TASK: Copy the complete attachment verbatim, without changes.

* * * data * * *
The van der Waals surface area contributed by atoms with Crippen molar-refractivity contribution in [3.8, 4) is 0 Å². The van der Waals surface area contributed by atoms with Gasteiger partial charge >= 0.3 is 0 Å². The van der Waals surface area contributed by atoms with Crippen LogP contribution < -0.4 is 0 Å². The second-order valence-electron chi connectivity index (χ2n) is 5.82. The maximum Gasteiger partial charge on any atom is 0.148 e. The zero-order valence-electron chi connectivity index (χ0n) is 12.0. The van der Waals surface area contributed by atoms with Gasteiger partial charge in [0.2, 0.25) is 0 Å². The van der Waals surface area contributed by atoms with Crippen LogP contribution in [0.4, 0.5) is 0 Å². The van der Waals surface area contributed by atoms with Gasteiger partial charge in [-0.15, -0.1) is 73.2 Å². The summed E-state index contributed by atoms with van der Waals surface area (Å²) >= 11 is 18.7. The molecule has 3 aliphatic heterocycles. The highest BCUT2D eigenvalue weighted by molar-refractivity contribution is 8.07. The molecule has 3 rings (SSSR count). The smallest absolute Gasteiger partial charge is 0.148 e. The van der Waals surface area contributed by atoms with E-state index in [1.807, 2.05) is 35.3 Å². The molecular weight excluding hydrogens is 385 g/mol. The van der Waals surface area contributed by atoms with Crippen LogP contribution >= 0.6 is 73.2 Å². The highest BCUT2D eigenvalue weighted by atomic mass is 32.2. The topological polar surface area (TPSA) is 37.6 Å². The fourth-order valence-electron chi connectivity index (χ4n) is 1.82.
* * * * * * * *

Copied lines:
The van der Waals surface area contributed by atoms with Crippen molar-refractivity contribution in [3.8, 4) is 0 Å². The van der Waals surface area contributed by atoms with Gasteiger partial charge >= 0.3 is 0 Å². The van der Waals surface area contributed by atoms with Crippen LogP contribution < -0.4 is 0 Å². The second-order valence-electron chi connectivity index (χ2n) is 5.82. The maximum Gasteiger partial charge on any atom is 0.148 e. The zero-order valence-electron chi connectivity index (χ0n) is 12.0. The van der Waals surface area contributed by atoms with Gasteiger partial charge in [0.2, 0.25) is 0 Å². The van der Waals surface area contributed by atoms with Crippen LogP contribution in [0.4, 0.5) is 0 Å². The van der Waals surface area contributed by atoms with Gasteiger partial charge in [-0.15, -0.1) is 73.2 Å². The summed E-state index contributed by atoms with van der Waals surface area (Å²) >= 11 is 18.7. The molecule has 3 aliphatic heterocycles. The highest BCUT2D eigenvalue weighted by molar-refractivity contribution is 8.07. The molecule has 3 rings (SSSR count). The smallest absolute Gasteiger partial charge is 0.148 e. The van der Waals surface area contributed by atoms with E-state index in [1.807, 2.05) is 35.3 Å². The molecular weight excluding hydrogens is 385 g/mol. The van der Waals surface area contributed by atoms with Crippen LogP contribution >= 0.6 is 73.2 Å². The highest BCUT2D eigenvalue weighted by atomic mass is 32.2. The topological polar surface area (TPSA) is 37.6 Å². The fourth-order valence-electron chi connectivity index (χ4n) is 1.82.